Wednesday, September 06, 2006

eat this book – on exegesis

"Many of us have picked up the bad habit of extracting 'truths' from the stories we read: we summarize 'principles' that we can use in a variety of settings at our discretion; we distill a 'moral' that we use as a slogan on a poster or as a motto on our desk. We are taught to do this in our schools so that we can pass examinations on novels and plays. It is no wonder that we continue this abstracting, story-mutilating practice when we read our Bibles. . . . It takes the whole Bible to read any part of the Bible." (p.48)

"Exegesis is the discipline of attending to the text and listening to it rightly and well. . . . All our masters in spirituality were and are master exegetes. There's a lot going on here; we don't want to miss any of it; we don't want to sleepwalk through this text. . . . exegesis is . . . noticing and responding adequately (which is not simple!) to the demand that words make on us, that language makes on us." (pp.50-51)

"A close relationship doesn't guarantee understanding. A long affection doesn't guarantee understanding. In fact, the closer we are to another and the more intimate our relations, the more care we must exercise to hear accurately, to understand thoroughly, to answer appropriately. Which is to say, the more 'spiritual' we become, the more care we must give to exegesis. The more mature we become in the Christian faith, the more exegetically rigorous we must become. This is not a task from which we graduate." (p.53)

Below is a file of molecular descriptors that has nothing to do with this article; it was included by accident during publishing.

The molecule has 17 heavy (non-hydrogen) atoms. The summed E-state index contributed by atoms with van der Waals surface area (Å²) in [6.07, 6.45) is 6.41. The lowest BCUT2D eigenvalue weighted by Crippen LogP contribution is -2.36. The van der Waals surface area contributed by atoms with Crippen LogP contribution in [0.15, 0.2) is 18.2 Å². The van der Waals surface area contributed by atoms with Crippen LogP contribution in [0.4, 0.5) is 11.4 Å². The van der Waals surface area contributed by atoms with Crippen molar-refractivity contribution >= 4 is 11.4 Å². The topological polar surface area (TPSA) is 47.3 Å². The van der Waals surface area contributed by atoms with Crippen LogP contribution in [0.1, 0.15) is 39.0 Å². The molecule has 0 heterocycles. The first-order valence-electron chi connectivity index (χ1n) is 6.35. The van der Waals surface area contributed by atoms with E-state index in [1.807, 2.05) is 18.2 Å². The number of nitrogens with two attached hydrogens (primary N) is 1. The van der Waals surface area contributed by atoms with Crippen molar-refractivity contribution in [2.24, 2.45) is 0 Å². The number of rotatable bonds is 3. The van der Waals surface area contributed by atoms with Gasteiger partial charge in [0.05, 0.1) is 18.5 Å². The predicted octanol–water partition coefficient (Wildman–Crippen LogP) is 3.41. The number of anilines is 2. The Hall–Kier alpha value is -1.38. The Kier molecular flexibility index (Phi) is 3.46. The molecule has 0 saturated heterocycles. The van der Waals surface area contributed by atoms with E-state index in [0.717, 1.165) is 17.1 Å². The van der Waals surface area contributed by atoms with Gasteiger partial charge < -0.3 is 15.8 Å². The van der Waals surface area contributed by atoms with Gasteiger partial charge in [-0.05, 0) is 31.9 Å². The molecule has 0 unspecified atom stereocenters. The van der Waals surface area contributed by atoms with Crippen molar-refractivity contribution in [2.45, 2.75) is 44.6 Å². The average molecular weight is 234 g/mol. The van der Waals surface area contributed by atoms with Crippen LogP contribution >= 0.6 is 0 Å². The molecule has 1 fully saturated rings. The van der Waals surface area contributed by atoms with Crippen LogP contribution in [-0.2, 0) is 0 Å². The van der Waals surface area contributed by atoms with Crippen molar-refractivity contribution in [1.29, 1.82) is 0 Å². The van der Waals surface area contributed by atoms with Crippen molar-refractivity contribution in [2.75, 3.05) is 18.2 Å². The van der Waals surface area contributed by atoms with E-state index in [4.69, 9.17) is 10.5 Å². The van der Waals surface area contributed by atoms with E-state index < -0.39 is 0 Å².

"These words given to us in our Scriptures are constantly getting overlaid with personal preferences, cultural assumptions, sin distortions, and ignorant guesses that pollute the text. The pollutants are always in the air, gathering dust on our Bibles, corroding our use of the language, especially the language of faith. Exegesis is a dust cloth, a scrub brush, or even a Q-tip for keeping the words clean. . . . But exegesis does not mean mastering the text, it means submitting to it as it is given to us. . . . Exegesis is an act of sustained humility." (pp.53,55)

"It is useful for readers of the Bible to keep company with some of our master exegetes; the easiest way to do it is to use their commentaries. Biblical commentaries are, for the most part, employed by pastors or teachers in the preparations of sermons or lectures. They are treated as 'tools.' But there are treasures in these books for the ordinary reader of the Bible. . . . biblical commentaries have for too long been overlooked as common reading for common Christians." (p.54)

Source: Eat This Book: A Conversation in the Art of Spiritual Reading by Eugene Peterson